Amusement Park: Haunted House, Fifth Room – Mirrors

Amusement Park: Haunted House, Fifth Room – Mirrors

They entered the light of the next room, much brighter than the light of the previous rooms, and immediately Amalia saw why. Mirrors.  Mirrors of all sizes, shapes, colors, and styles were reflecting and re-reflecting light beams across the room until the room seemed to glow.

At first Amalia enjoyed the mirrors. They were all intriguing as they each reflected the other mirrors around them. As she looked into each one, it seemed as there was a depth in them well beyond what she was familiar with in the mirrors at her home. It almost seemed that each mirror held its own little world.

As she passed the first mirror, she looked at her reflection and gasped. She knew she had been eating more than usual lately, but had she really put on that much weight? Well, as soon as she got home, she was going to do something about that. Maybe walking a few extra miles each day would help.

She looked away, not liking what she saw, only to find herself looking into another mirror. What? Confused, she gazed at the skinny girl in the mirror. She wasn’t overweight? That was good, but being so underweight wasn’t much better. She looked all boney and awkward. Maybe she should eat more. But what if the first mirror was right, and this mirror was wrong, somehow?

Confused, she shifted her gaze to the next mirror. In this one, she was neither too skinny nor too fat. But she was green. Green? How was that even possible?

Before she could think of a reason, she caught a glimpse of herself in yet another mirror. Wait! She was beautiful! Golden tan body, long silky black hair, perfectly proportioned body parts. She smiled, enjoying this view. Yet at the same time, she knew there was something wrong with it. Her hair was brown, not black. And it was curly, not straight. Sighing, she let that image slide by.

The next mirror showed her that her head was too big for her body. She looked grotesque. She shrunk away from this image, willing it to disappear. But that only made it worse.

Confusion filled her as she continued to look at her image in one mirror after another. So many images – each totally different from the others – filled her eyes and mind until she forgot what she really looked like. Was she really as wild looking as the brown mirror showed, or as sickly as she looked in this blue mirror? Was she as self-confident as the red mirror made her look, or as scared as she appeared in the silver mirror?

 

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Confusion turned to anxiety as Amalia lost all sense of who she was as well as where she was. There was nothing in her life but mirrors that she no longer wanted to look into, full of images she didn’t want to deal with. So she closed her eyes and withdrew within herself.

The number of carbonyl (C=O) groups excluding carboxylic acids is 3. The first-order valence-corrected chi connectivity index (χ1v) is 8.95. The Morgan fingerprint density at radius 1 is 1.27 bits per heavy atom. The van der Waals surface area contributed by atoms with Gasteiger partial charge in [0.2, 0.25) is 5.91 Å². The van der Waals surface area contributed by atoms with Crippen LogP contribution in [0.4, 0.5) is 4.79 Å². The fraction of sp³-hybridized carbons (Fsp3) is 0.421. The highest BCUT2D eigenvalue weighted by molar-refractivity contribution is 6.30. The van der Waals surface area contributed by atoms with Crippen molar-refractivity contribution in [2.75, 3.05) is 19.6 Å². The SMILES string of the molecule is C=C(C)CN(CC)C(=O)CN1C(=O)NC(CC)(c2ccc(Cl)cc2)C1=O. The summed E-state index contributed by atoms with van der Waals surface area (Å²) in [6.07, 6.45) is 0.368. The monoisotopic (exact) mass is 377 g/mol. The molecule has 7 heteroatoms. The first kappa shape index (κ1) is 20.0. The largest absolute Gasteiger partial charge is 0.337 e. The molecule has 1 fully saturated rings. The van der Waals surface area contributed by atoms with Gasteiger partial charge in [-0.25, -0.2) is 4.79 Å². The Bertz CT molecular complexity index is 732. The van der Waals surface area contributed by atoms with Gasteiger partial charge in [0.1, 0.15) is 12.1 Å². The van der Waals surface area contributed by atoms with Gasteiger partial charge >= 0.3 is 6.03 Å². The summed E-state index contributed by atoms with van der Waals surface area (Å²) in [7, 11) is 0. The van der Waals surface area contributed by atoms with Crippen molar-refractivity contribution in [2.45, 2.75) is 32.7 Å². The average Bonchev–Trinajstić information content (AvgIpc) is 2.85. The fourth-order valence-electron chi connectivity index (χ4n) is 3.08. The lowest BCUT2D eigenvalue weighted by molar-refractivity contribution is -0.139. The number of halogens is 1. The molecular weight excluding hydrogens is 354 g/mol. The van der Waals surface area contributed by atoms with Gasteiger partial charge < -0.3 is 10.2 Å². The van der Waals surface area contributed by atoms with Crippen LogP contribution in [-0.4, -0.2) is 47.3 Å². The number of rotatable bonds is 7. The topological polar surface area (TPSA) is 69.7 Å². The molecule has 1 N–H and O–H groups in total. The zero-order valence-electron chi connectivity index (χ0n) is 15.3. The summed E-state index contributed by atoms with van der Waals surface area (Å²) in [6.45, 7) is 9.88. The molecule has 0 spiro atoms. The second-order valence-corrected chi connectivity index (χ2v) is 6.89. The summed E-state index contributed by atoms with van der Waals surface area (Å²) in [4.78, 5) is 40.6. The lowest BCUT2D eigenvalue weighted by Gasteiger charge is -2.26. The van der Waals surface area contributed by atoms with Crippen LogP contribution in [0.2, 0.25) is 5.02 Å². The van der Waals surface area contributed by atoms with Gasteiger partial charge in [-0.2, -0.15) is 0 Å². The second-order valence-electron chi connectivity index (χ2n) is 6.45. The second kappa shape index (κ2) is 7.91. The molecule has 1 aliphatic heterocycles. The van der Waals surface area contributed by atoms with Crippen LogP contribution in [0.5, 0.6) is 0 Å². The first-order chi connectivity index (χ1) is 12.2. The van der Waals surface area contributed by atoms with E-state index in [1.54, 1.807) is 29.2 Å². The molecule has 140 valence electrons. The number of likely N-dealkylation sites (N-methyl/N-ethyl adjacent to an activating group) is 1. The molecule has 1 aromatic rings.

At first she didn’t notice the gentle squeeze on her hand. Then it came again, a little stronger, bringing with it a memory. She wasn’t alone. Jesus was with her.

Keeping her eyes closed, she asked, “Jesus, how can You still be here with me? I’m so messed up.”

“Of course I’m still here. I promised you I would be, and I always keep My promises.”

“I don’t even know who I am anymore.”

“I’ve told you who you are.”

“But that’s not what I see when I look in these mirrors.”

“Ah, I see your confusion. These mirrors show you how different people in your life see you, which affects how you see yourself.”

“They are all so different. Which one is right?”

“None of them. They are all imperfect.”

“None? Some do look kind of odd, but most look like perfectly decent mirrors. How can they not reflect the truth?”

“Because no matter how straight they look, the way each mirror’s glass was created caused different amount of bends, just like how life experiences and belief systems cause bends in how people see the things around them. Some people have straighter glass than others, but even the straightest of those have some bend to them. It’s the bend, which most people are not aware of, that distorts what is reflected back to you. When you look at yourself through their glass, your view is distorted by the amount of bend they have. There is only one mirror that has no bend.”

Amalia, eyes still closed, thought of the various images she had seen, wondering which one had been in the one straight mirror. She wanted it to be one of the beautiful ones, but there were so many more ugly ones that she felt it had to be one of those. She was afraid to ask Jesus to reveal the correct one just in case it was one of the uglier ones.

But Jesus knew what she was thinking. “I have something for you, Amalia. But you’ll have to open your eyes to use it.”

“What is it?”

“It’s My mirror. It will show you what I see when I look at you. It will show you the truth about yourself because it’s the only mirror with no bends.”

“I don’t know if I want it.” Fear of finding out that she really was ugly was stronger than her curiosity.

“It’s up to you. I can’t force you to take it, nor to look in it. When you are ready, it will be here for you.”

Amalia felt the car slow down and then stop.

“Jesus, why did we stop? I want to get out of this room.”

“Your eyes are still closed. You won’t be able to see what’s in the next room until you open them.”

“But I don’t want to look into any more mirrors.”

“There’s only one mirror you need to look into.”

After a few minutes musing over the possibility of staying in this room forever, the desire to move on with Jesus overcame her fear, and she opened her eyes. Jesus was holding a small mirror in front of her, just big enough to reflect her image without confusing it with images of the other mirrors.

What she saw took her breath away! Her image revealed a strong warrior glowing with good health and vitality. Confidence radiated from her smile, and her eyes sparkled with joy. There wasn’t a blemish on her.

Amalia, unable to take her eyes off her image, heard Jesus whisper, “Now you see what I see when I look at you.”

Two Mirrors

Once upon a time there was a girl. She wasn’t too different than any other girl. Yet she thought she was, and so she acted like she was.

Other girls were pretty. She thought she was ugly. So she tried to hide whenever she could.

Other girls were fun. She thought she was boring. So she quit playing with others.

Other girls were smart. She thought she was stupid. So she quit sharing her thoughts.

She thought being ugly, boring, and stupid made her repulsive to people. And she tried even harder to disappear from everyone around her.